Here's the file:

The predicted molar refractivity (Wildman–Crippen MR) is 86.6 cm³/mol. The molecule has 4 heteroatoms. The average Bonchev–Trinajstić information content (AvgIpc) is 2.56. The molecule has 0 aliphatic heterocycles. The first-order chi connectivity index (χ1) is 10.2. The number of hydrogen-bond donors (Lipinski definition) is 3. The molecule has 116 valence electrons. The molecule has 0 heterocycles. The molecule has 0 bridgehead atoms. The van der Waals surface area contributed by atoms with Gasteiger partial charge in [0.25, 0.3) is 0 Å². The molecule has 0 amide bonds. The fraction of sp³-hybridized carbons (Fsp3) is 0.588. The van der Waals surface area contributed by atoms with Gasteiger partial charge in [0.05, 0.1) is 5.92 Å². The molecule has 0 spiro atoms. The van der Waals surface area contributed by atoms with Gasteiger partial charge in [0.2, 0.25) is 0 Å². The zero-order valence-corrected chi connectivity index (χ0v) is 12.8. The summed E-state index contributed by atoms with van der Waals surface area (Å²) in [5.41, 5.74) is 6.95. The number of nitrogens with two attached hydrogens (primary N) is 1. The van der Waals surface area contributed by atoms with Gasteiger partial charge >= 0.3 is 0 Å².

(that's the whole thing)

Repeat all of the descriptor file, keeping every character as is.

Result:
The predicted molar refractivity (Wildman–Crippen MR) is 86.6 cm³/mol. The molecule has 4 heteroatoms. The average Bonchev–Trinajstić information content (AvgIpc) is 2.56. The molecule has 0 aliphatic heterocycles. The first-order chi connectivity index (χ1) is 10.2. The number of hydrogen-bond donors (Lipinski definition) is 3. The molecule has 116 valence electrons. The molecule has 0 heterocycles. The molecule has 0 bridgehead atoms. The van der Waals surface area contributed by atoms with Gasteiger partial charge in [0.25, 0.3) is 0 Å². The molecule has 0 amide bonds. The fraction of sp³-hybridized carbons (Fsp3) is 0.588. The van der Waals surface area contributed by atoms with Gasteiger partial charge in [0.05, 0.1) is 5.92 Å². The molecule has 0 spiro atoms. The van der Waals surface area contributed by atoms with Gasteiger partial charge in [0.2, 0.25) is 0 Å². The zero-order valence-corrected chi connectivity index (χ0v) is 12.8. The summed E-state index contributed by atoms with van der Waals surface area (Å²) in [5.41, 5.74) is 6.95. The number of nitrogens with two attached hydrogens (primary N) is 1. The van der Waals surface area contributed by atoms with Gasteiger partial charge >= 0.3 is 0 Å².